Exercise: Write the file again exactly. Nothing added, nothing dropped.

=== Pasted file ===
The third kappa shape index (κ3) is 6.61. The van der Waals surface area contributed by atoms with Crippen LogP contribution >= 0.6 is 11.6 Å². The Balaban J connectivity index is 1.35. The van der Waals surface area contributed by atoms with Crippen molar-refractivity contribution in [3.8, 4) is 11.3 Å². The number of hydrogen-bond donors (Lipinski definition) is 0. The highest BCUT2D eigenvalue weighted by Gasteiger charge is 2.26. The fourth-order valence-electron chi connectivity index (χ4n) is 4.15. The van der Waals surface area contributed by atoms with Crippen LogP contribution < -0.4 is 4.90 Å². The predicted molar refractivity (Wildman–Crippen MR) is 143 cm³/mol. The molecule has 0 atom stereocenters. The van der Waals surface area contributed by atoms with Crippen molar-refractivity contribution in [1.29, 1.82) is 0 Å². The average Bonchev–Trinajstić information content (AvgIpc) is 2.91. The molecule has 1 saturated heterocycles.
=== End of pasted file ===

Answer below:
The third kappa shape index (κ3) is 6.61. The van der Waals surface area contributed by atoms with Crippen LogP contribution >= 0.6 is 11.6 Å². The Balaban J connectivity index is 1.35. The van der Waals surface area contributed by atoms with Crippen molar-refractivity contribution in [3.8, 4) is 11.3 Å². The number of hydrogen-bond donors (Lipinski definition) is 0. The highest BCUT2D eigenvalue weighted by Gasteiger charge is 2.26. The fourth-order valence-electron chi connectivity index (χ4n) is 4.15. The van der Waals surface area contributed by atoms with Crippen LogP contribution < -0.4 is 4.90 Å². The predicted molar refractivity (Wildman–Crippen MR) is 143 cm³/mol. The molecule has 0 atom stereocenters. The van der Waals surface area contributed by atoms with Crippen molar-refractivity contribution in [1.29, 1.82) is 0 Å². The average Bonchev–Trinajstić information content (AvgIpc) is 2.91. The molecule has 1 saturated heterocycles.